Idaho State Legislature – Senate
January 26, 2012 by staff
Idaho State Legislature – Senate, I entered the Idaho Legislature in 1965. It was a historic session — it included our first sales tax, the complete revision of our judicial system and several other unique actions.
But the toughest nut to crack was in redrawing the lines of our legislative districts.
The “Dirksen Amendment” requiring an equal population of inhabitants in each of our state Senate districts had just taken effect.
Prior to reapportionment, Clark County, with a population of 500, had one state senator, as did Ada County, which had 40,000 plus. Radical change had to take place.
The 1965 session did its work, then came back in several special sessions to redraw the legislative lines. It was brutal work, with more than half of the 44 sitting state senators facing extinction. There was a lot of fighting, some remarkable statesmanship and some outrageous gerrymandering before that reapportionment was accomplished.
We are required to reapportion every 10 years, and two more of these exercises also were riddled by extreme partisanship and gerrymandering.
The voters of Idaho decided they’d had enough. In 1994, they took this chore from the sitting legislators and created a bipartisan commission designated to do its work without regard to incumbency or political affiliation.
In the past year, the process has not gone well. The first panel deadlocked over political considerations and gave up.
A new panel was appointed. The members declared that they would do the job strictly by the numbers and not for political expediency. Dolores Crow, in particular, in word and action, demonstrated her determination to keep politics out of it.
This commission voted 6-0, for a plan that meets numerical equity but raises the ire of some politicians who are adversely affected.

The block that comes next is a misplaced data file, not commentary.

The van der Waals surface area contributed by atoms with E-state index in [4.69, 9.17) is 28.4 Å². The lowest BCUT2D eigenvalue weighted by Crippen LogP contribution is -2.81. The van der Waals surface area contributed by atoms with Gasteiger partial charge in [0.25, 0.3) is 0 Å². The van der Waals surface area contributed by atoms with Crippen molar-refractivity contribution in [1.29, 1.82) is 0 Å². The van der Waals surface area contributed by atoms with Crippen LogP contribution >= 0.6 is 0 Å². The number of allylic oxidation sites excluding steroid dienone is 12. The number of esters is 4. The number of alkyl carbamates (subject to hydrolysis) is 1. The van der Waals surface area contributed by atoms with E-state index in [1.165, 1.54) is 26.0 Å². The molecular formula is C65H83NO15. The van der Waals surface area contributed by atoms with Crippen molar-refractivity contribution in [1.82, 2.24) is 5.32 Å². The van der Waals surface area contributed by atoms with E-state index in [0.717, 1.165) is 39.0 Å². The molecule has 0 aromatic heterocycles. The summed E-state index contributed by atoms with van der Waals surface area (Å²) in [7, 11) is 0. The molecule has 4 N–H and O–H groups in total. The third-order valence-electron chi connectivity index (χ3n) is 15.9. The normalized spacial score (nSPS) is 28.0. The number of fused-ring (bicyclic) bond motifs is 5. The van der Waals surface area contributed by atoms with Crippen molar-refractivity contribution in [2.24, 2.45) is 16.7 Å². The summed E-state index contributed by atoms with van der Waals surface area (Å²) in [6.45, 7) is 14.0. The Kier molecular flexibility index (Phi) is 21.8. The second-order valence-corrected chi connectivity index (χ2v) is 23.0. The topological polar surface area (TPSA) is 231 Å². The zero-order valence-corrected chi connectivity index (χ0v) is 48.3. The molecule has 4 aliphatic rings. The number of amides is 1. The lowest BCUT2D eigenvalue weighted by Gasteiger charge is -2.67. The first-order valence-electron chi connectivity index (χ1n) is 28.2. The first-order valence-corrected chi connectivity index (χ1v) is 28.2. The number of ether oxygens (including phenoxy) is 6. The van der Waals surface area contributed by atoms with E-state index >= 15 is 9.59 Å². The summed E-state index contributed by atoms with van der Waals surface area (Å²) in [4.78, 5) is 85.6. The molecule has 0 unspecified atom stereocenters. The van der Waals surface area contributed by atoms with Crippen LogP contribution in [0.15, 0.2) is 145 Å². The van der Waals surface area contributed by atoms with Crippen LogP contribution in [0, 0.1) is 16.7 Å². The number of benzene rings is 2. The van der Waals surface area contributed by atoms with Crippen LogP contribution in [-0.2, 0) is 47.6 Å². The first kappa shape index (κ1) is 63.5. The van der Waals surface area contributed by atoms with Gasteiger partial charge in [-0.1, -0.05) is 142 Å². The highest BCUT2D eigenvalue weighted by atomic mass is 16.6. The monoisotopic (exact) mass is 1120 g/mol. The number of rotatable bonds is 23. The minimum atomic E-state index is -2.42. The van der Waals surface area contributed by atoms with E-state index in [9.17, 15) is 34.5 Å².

Republican leaders announced they were firing Commissioners Crow and Randy Hansen and replacing them with hard-line party loyalists. This may or may not be accepted. The leaders are branding Ms. Crow as a Republican in Name Only.
Labeling Dolores Crow as a RINO is ridiculous. She has been a steel-tough Republican and is just trying to do what she was appointed to do — to produce a plan based on facts and not on politics.
I took the reins of the Idaho Republican Party in 1991, when the Democrats were often defeating us at the polls.
My hearty group of allies and I toured the state, holding regional meetings, organizing every county and selecting outstanding candidates for almost every political office.
The result was remarkable success.
Since that time we’ve gained all the major offices. Our legislative majority has ranged from 70 to 85 percent.
Now our party leaders want to sully the reapportionment process for more political gain. I guess they want 100 percent Republicans of their own variety (Dolores and I probably don’t qualify).
But I predict that Republican dominance in Idaho will decline, rather than grow, if we say that neutrality has no place in reapportionment and that the commission must do it our way or else.
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